I hope to see you at the reception on April 9, but if you cannot make it to that (and again, it's OK), do try to visit the gallery at some point during the show's run.

Monday, March 21, 2011

Out in the country ...

Re the headline: Anyone for a little Three Dog Night? OK, I thought not, so I'll just move right along.

I had an opportunity to shoot landscapes, flowers and nature on Sunday on some private property near Martinsville in Morgan County (Ind.). It was an outing of the Indy Meetup Photo Club, so I used the occasion to capture multiple exposures on most of my landcapes to later process in Photomatix, the high-dynamic range (HDR) melding software I acquired a couple months ago.

My "nature" shots were limited; there were birds all over the place, as the property owner maintains quite a few birdhouses and feeders. But the birds must not have trusted or liked me; I could hear them quite a bit, and on several occasions, I camped out on a bench where the property owner suggested I wait because, she said, eventually they will come. But, no such luck for me there, except for a shot or two of a bird on a tree branch, no where near any of the feeders. Nor did I see any frogs at the frog pond, a man-made basin the owner installed at the foot of a steep hill in the back of the property that helps collect runoff and leave the remainder of the property relatively dry in damp weather. 

Now ... I did get a shot or two of a baby alligator in the west pond ... except that ... well, the gator isn't real. The owner has it there to dress up the scene -- and perhaps for comedic effect. So I shot it in HDR to try and help make it seem real. I did grab a few shots of lady bugs on flowers and some floral macros sans bugs or other insects (mostly early-season blooms like crocus). I'll post those on another day. 

This post is about the HDR shots from Sunday. The shots I was most excited about were the tree reflections on the southwest pond, the shots of the landscape along the road on the property's south perimeter and -- leading off the post at the top -- the one of the silo in the distance, a vista visible from the end of the property's owner's dead-end street.

To view a full gallery of HDR images from this shoot, follow this link.

Above and next two below: Different shots of the southwest pond, where I was struck by the reflection of the trees in the background. 

Above: the "alligator" that isn't real. 

Above and below: Portrait (vertical) and landscape (horizontal) perspectives of a scene in the property owner's peace garden. I tend to prefer the portrait version; it doesn't have the distraction of the foreground birdfeeder.

Above: A two-layered birdhouse. Upper- and lower-class housing?

Above and below: Views of a wheelbarrow, whose color and shape provide a nice change of pace to a bucolic scene. Rustic ... and rust.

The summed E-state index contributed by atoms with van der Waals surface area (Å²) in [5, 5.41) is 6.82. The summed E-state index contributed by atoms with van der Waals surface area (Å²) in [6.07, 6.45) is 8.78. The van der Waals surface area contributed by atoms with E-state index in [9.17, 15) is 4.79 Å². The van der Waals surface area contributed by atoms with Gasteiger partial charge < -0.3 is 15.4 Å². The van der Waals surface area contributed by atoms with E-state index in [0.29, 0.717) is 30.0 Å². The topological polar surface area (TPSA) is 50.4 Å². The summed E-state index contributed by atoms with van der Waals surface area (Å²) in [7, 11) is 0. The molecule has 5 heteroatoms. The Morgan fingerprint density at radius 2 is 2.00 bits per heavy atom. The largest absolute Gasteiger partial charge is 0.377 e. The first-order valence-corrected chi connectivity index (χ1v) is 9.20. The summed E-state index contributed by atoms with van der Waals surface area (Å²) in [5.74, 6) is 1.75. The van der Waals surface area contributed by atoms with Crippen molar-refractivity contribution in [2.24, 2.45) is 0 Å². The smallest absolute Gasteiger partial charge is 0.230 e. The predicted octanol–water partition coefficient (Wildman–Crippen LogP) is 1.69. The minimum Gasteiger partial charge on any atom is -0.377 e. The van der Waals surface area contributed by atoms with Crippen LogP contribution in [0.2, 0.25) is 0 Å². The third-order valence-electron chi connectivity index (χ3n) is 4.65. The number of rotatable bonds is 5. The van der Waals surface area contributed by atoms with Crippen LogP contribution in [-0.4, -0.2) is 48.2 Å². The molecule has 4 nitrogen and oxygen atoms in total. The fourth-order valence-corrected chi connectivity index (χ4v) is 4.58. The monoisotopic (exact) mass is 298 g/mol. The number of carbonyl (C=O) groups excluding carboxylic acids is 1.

Above: A closeup of the dead -- and contorted -- tree in the background of the wheelbarrow photos. 

Above and next three below: Scenes from the creek that forms the east property line. The bridge is part of a road that forms the south property line.

Above: The frog pond that produced no reptiles for me to photograph during my visit. Instead, I tried to focus on some tree reflections in the small pockets of clear water on one end of the pond.

Above: Another birdhouse.

Above and next three below: Views of the look east along the road that flanks the owner's property. The bridge you see in the distance is the one pictured above from creek bank level.

Above and next two below: Western views of the same road, a vista I enjoyed mostly because of the tree on the road's horizon.

Above: A bark-stripped tree in the wooded portion that dots the ravine leading to the lower level.

Sunday, March 20, 2011

GSC presents 'Pygmalion'

Last Sunday, I shot a dress rehearsal for "Pygmalion," the 1912 play by George Bernard Shaw that Hollywood first turned into a movie in 1938 (starring Leslie Howard and Wendy Hiller) then later blossomed into a Broadway musical and Oscar-winning motion picture under the name "My Fair Lady." The play is being presented this weekend by the Garfield Shakespeare Company at the Garfield Park Arts Center in Indianapolis. Sunday's 2 p.m. matinee is the final show.

As I did last September, when I shot pictures at a live presentation of the troupe's presentation of "Macbeth" after doing a photo shot at an initial visit, I returned a separate time Friday to enjoy "Pygmalion" without taking pictures. I did so last night, and was glad I did. I had the benefit of knowing a little bit of what to expect, but enjoying a drama for the pure enjoyment of it is rewarding.

The GSC did a great job with the show, despite some adversity during the weeks of rehearsing, bumps in the road that director Joe Cook helped the troupe survive although the company had to condense the number of performances to just a weekend's worth instead of the usual two. A special nod to the show's two lead actors (featured in the lead photo at the top), a married couple -- Maria Souza Eglen, who did a wonderful job portraying flower girl Eliza Doolittle, and Kyle Eglen, who played the stern and demanding phonetics professor Henry Higgins.

Show times are 7 p.m. today and 2 p.m. Sunday; the company will be back in September to present the Shakespeare classic "Hamlet," only it will be staged -- as was last year's "Macbeth" -- in the park's outdoor facility, the MacAllister Center for the Performing Arts.

Cook mentions, in the "Pygmalion" program handed to people who attended this weekend's shows (I made it to Friday's opening), that Shaw so detested his first name that he never used it during his lifetime. In deference to Shaw's wishes, Cook respectfully refers to the playwright as Bernard Shaw in the show billing. I use the author's full name here because, I feel, that's the way -- even if Shaw didn't care for it -- most people today know of him. It has instant recognition. I think some people might pause and wonder if they ever heard someone talk of Bernard Shaw, especially if out of context with any of his works, and they might even be thrown for a loop even if it were in context.

These pictures are from last Sunday's dress rehearsal. All but two were taken with a Canon 7D and Tamron 28-75mm f/2.8 lens. The very last photo actually was taken on a separate dress rehearsal Wednesday, March 16, 2011, and with a Canon PowerShot G12; the ninth from the bottom -- the wide-angle shot of the group of six people (all seated except for an animated Henry Higgins) -- was taken at the Sunday rehearsal and with the 7D, but with a Sigma 10-20mm f/3.5 lens.

A full gallery of images from this production is available at my online site at